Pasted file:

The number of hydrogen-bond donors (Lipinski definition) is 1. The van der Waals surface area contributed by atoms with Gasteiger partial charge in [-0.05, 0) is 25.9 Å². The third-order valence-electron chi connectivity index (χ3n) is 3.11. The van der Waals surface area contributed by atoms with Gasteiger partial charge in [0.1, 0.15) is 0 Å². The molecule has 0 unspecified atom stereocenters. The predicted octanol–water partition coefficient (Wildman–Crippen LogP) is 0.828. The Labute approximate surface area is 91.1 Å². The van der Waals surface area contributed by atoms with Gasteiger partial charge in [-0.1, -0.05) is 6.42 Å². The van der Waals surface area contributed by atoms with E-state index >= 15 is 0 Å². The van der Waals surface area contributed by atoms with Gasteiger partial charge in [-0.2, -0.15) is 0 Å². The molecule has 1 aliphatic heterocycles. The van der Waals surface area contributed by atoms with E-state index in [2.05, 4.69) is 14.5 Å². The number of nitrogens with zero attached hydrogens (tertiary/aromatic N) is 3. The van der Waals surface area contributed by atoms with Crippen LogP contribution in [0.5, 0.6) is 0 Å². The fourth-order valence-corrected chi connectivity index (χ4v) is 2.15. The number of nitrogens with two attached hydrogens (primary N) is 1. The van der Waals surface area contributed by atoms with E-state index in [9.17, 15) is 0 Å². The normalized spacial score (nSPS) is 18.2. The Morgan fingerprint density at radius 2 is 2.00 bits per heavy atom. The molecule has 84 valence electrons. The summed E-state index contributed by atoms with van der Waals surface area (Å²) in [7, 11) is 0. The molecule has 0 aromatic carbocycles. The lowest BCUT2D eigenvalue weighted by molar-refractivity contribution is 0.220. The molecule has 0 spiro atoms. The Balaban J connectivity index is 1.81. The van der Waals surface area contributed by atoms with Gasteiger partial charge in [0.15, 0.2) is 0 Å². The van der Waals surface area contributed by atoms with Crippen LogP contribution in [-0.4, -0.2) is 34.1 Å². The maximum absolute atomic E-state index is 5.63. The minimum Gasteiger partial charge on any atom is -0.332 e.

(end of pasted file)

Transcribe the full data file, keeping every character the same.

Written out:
The number of hydrogen-bond donors (Lipinski definition) is 1. The van der Waals surface area contributed by atoms with Gasteiger partial charge in [-0.05, 0) is 25.9 Å². The third-order valence-electron chi connectivity index (χ3n) is 3.11. The van der Waals surface area contributed by atoms with Gasteiger partial charge in [0.1, 0.15) is 0 Å². The molecule has 0 unspecified atom stereocenters. The predicted octanol–water partition coefficient (Wildman–Crippen LogP) is 0.828. The Labute approximate surface area is 91.1 Å². The van der Waals surface area contributed by atoms with Gasteiger partial charge in [-0.1, -0.05) is 6.42 Å². The van der Waals surface area contributed by atoms with E-state index >= 15 is 0 Å². The van der Waals surface area contributed by atoms with Gasteiger partial charge in [-0.2, -0.15) is 0 Å². The molecule has 1 aliphatic heterocycles. The van der Waals surface area contributed by atoms with E-state index in [2.05, 4.69) is 14.5 Å². The number of nitrogens with zero attached hydrogens (tertiary/aromatic N) is 3. The van der Waals surface area contributed by atoms with Crippen LogP contribution in [0.5, 0.6) is 0 Å². The fourth-order valence-corrected chi connectivity index (χ4v) is 2.15. The number of nitrogens with two attached hydrogens (primary N) is 1. The van der Waals surface area contributed by atoms with E-state index in [9.17, 15) is 0 Å². The normalized spacial score (nSPS) is 18.2. The Morgan fingerprint density at radius 2 is 2.00 bits per heavy atom. The molecule has 84 valence electrons. The summed E-state index contributed by atoms with van der Waals surface area (Å²) in [7, 11) is 0. The molecule has 0 aromatic carbocycles. The lowest BCUT2D eigenvalue weighted by molar-refractivity contribution is 0.220. The molecule has 0 spiro atoms. The Balaban J connectivity index is 1.81. The van der Waals surface area contributed by atoms with Gasteiger partial charge in [0.15, 0.2) is 0 Å². The van der Waals surface area contributed by atoms with Crippen LogP contribution in [-0.4, -0.2) is 34.1 Å². The maximum absolute atomic E-state index is 5.63. The minimum Gasteiger partial charge on any atom is -0.332 e.